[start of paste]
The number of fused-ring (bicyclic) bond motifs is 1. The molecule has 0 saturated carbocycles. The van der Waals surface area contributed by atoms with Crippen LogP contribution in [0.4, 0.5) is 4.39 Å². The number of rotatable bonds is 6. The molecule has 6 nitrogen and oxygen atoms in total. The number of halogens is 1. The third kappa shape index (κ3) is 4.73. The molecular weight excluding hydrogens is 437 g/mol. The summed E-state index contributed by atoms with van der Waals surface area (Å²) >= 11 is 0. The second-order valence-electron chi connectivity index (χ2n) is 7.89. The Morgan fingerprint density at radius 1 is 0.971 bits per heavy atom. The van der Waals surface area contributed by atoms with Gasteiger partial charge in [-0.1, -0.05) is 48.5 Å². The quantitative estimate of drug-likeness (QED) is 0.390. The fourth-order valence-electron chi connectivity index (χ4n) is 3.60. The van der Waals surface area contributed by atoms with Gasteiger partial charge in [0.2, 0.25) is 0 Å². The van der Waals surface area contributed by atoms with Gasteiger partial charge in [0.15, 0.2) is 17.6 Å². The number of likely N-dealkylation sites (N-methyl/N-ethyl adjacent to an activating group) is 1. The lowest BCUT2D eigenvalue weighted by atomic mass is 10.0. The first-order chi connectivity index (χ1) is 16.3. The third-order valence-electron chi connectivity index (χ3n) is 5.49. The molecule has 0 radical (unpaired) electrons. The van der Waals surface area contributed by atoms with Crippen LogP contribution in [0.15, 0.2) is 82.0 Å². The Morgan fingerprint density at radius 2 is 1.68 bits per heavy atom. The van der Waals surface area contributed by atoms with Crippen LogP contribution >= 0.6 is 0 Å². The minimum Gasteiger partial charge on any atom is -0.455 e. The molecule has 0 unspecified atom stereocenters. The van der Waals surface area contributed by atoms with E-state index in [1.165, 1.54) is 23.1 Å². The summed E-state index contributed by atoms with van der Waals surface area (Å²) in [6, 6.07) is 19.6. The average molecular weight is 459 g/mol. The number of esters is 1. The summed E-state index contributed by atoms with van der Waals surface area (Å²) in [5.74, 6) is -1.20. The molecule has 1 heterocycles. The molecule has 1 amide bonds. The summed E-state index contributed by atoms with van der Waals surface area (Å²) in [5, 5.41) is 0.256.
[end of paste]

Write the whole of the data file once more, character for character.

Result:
The number of fused-ring (bicyclic) bond motifs is 1. The molecule has 0 saturated carbocycles. The van der Waals surface area contributed by atoms with Crippen LogP contribution in [0.4, 0.5) is 4.39 Å². The number of rotatable bonds is 6. The molecule has 6 nitrogen and oxygen atoms in total. The number of halogens is 1. The third kappa shape index (κ3) is 4.73. The molecular weight excluding hydrogens is 437 g/mol. The summed E-state index contributed by atoms with van der Waals surface area (Å²) >= 11 is 0. The second-order valence-electron chi connectivity index (χ2n) is 7.89. The Morgan fingerprint density at radius 1 is 0.971 bits per heavy atom. The van der Waals surface area contributed by atoms with Gasteiger partial charge in [-0.1, -0.05) is 48.5 Å². The quantitative estimate of drug-likeness (QED) is 0.390. The fourth-order valence-electron chi connectivity index (χ4n) is 3.60. The van der Waals surface area contributed by atoms with Gasteiger partial charge in [0.2, 0.25) is 0 Å². The van der Waals surface area contributed by atoms with Gasteiger partial charge in [0.15, 0.2) is 17.6 Å². The number of likely N-dealkylation sites (N-methyl/N-ethyl adjacent to an activating group) is 1. The lowest BCUT2D eigenvalue weighted by atomic mass is 10.0. The first-order chi connectivity index (χ1) is 16.3. The third-order valence-electron chi connectivity index (χ3n) is 5.49. The molecule has 0 radical (unpaired) electrons. The van der Waals surface area contributed by atoms with Crippen LogP contribution in [0.15, 0.2) is 82.0 Å². The Morgan fingerprint density at radius 2 is 1.68 bits per heavy atom. The van der Waals surface area contributed by atoms with Crippen LogP contribution >= 0.6 is 0 Å². The minimum Gasteiger partial charge on any atom is -0.455 e. The molecule has 0 unspecified atom stereocenters. The van der Waals surface area contributed by atoms with E-state index in [1.165, 1.54) is 23.1 Å². The summed E-state index contributed by atoms with van der Waals surface area (Å²) in [6, 6.07) is 19.6. The average molecular weight is 459 g/mol. The number of esters is 1. The summed E-state index contributed by atoms with van der Waals surface area (Å²) in [5.74, 6) is -1.20. The molecule has 1 heterocycles. The molecule has 1 amide bonds. The summed E-state index contributed by atoms with van der Waals surface area (Å²) in [5, 5.41) is 0.256.